Create a layered, textured finish with stippling brush and sponge.
Faux (pronounced foe) is French, meaning “false” or “imitation.” It’s used here to describe various advanced painting techniques that create layered finishes, sometimes to imitate stone or wood or simply to allow underlying layers of paint to show through. Typically, two accent colors are applied to already painted walls and ceilings. If the surfaces are irregular—say, rough plaster—all the better, for colors will look more varied and unpredictable. In general, thin coats of paint allow you to see layers underneath. The photos here show a few faux-painting basics; if this whets your appetite for more, there are lots of good books on the subject.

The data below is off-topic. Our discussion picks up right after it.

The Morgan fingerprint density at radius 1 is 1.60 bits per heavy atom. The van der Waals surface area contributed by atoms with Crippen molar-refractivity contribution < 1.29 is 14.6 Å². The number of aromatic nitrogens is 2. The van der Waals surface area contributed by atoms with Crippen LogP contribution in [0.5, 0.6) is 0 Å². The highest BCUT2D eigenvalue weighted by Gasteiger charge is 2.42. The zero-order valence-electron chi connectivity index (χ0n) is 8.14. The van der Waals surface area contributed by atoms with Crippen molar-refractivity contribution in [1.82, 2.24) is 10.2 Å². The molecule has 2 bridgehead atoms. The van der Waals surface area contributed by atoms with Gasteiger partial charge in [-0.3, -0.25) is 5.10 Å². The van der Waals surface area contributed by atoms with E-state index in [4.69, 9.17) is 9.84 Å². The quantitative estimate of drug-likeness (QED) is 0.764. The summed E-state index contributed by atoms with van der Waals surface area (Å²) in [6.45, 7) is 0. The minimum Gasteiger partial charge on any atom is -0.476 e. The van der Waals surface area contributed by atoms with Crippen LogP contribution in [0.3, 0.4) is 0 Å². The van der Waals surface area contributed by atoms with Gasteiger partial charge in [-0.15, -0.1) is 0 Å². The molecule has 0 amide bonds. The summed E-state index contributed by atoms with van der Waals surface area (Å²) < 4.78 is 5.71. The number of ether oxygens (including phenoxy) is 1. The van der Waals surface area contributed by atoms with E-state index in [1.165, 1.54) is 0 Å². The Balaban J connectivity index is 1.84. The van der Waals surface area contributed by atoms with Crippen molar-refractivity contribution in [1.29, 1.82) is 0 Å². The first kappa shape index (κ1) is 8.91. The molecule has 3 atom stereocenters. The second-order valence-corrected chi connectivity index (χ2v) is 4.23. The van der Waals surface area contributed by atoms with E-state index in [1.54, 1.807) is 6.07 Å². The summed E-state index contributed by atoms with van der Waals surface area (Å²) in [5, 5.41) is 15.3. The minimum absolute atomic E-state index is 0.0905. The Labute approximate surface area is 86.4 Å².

In the sequence shown here, the painter was trying to achieve an old look, as if an imperfectly plastered wall had been painted many times. There’s no single right way to apply a faux finish, so you can experiment with methods and materials until you get a look you like. Then just try to re-create that look consistently throughout the room.